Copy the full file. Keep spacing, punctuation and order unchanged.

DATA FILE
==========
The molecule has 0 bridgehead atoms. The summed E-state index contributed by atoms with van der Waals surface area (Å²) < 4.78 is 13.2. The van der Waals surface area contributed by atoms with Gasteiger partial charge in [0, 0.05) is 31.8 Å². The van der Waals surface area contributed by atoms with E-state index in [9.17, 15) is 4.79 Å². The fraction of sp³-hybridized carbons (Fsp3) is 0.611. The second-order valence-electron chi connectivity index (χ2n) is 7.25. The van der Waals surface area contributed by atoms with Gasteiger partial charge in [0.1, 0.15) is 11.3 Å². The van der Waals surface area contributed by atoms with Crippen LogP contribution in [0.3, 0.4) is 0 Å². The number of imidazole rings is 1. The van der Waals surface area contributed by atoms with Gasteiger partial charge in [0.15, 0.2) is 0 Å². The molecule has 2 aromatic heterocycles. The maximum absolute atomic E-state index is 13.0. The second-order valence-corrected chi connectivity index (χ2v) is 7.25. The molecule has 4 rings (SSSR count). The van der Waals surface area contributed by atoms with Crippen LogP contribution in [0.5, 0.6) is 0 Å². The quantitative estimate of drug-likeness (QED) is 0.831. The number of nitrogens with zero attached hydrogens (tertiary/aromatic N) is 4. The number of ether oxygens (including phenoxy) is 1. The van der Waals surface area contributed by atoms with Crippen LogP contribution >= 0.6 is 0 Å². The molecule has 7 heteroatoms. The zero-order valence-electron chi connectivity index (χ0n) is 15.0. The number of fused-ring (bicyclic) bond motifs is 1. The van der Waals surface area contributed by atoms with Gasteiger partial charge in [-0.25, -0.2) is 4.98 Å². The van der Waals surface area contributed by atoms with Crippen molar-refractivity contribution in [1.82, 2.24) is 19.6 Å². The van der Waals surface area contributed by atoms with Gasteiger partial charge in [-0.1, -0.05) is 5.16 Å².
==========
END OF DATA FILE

The molecule has 0 bridgehead atoms. The summed E-state index contributed by atoms with van der Waals surface area (Å²) < 4.78 is 13.2. The van der Waals surface area contributed by atoms with Gasteiger partial charge in [0, 0.05) is 31.8 Å². The van der Waals surface area contributed by atoms with E-state index in [9.17, 15) is 4.79 Å². The fraction of sp³-hybridized carbons (Fsp3) is 0.611. The second-order valence-electron chi connectivity index (χ2n) is 7.25. The van der Waals surface area contributed by atoms with Gasteiger partial charge in [0.1, 0.15) is 11.3 Å². The van der Waals surface area contributed by atoms with Crippen LogP contribution in [0.3, 0.4) is 0 Å². The number of imidazole rings is 1. The van der Waals surface area contributed by atoms with Gasteiger partial charge in [0.15, 0.2) is 0 Å². The molecule has 2 aromatic heterocycles. The maximum absolute atomic E-state index is 13.0. The second-order valence-corrected chi connectivity index (χ2v) is 7.25. The molecule has 4 rings (SSSR count). The van der Waals surface area contributed by atoms with Crippen LogP contribution in [0.5, 0.6) is 0 Å². The quantitative estimate of drug-likeness (QED) is 0.831. The number of nitrogens with zero attached hydrogens (tertiary/aromatic N) is 4. The number of ether oxygens (including phenoxy) is 1. The van der Waals surface area contributed by atoms with Crippen LogP contribution >= 0.6 is 0 Å². The molecule has 7 heteroatoms. The zero-order valence-electron chi connectivity index (χ0n) is 15.0. The number of fused-ring (bicyclic) bond motifs is 1. The van der Waals surface area contributed by atoms with Gasteiger partial charge in [-0.25, -0.2) is 4.98 Å². The van der Waals surface area contributed by atoms with Crippen molar-refractivity contribution in [1.82, 2.24) is 19.6 Å². The van der Waals surface area contributed by atoms with Gasteiger partial charge in [-0.1, -0.05) is 5.16 Å².